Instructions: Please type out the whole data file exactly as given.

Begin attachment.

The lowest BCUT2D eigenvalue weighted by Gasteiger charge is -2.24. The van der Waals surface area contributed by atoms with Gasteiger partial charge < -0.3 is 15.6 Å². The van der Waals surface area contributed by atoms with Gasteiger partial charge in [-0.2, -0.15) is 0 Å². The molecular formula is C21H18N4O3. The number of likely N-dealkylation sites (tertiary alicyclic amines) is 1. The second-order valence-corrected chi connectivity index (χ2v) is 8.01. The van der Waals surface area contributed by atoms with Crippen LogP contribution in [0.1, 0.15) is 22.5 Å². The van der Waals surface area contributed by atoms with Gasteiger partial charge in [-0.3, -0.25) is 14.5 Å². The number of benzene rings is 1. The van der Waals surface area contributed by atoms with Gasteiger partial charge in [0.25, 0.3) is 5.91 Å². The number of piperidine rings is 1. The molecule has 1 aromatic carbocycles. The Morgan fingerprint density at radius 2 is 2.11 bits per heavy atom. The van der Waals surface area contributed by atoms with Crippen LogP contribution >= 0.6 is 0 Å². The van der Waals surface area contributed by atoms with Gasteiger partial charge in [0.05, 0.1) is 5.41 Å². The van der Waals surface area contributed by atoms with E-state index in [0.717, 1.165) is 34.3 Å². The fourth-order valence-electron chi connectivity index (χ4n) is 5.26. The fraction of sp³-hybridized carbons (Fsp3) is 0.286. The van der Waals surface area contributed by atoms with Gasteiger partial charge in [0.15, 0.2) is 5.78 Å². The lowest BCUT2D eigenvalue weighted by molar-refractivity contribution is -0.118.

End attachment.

The lowest BCUT2D eigenvalue weighted by Gasteiger charge is -2.24. The van der Waals surface area contributed by atoms with Gasteiger partial charge < -0.3 is 15.6 Å². The van der Waals surface area contributed by atoms with Gasteiger partial charge in [-0.2, -0.15) is 0 Å². The molecular formula is C21H18N4O3. The number of likely N-dealkylation sites (tertiary alicyclic amines) is 1. The second-order valence-corrected chi connectivity index (χ2v) is 8.01. The van der Waals surface area contributed by atoms with Crippen LogP contribution in [0.1, 0.15) is 22.5 Å². The van der Waals surface area contributed by atoms with Gasteiger partial charge in [-0.3, -0.25) is 14.5 Å². The number of benzene rings is 1. The van der Waals surface area contributed by atoms with Gasteiger partial charge in [0.25, 0.3) is 5.91 Å². The number of piperidine rings is 1. The molecule has 1 aromatic carbocycles. The Morgan fingerprint density at radius 2 is 2.11 bits per heavy atom. The van der Waals surface area contributed by atoms with Crippen LogP contribution >= 0.6 is 0 Å². The van der Waals surface area contributed by atoms with Gasteiger partial charge in [0.05, 0.1) is 5.41 Å². The van der Waals surface area contributed by atoms with E-state index in [0.717, 1.165) is 34.3 Å². The fourth-order valence-electron chi connectivity index (χ4n) is 5.26. The fraction of sp³-hybridized carbons (Fsp3) is 0.286. The van der Waals surface area contributed by atoms with Gasteiger partial charge in [0.15, 0.2) is 5.78 Å². The lowest BCUT2D eigenvalue weighted by molar-refractivity contribution is -0.118.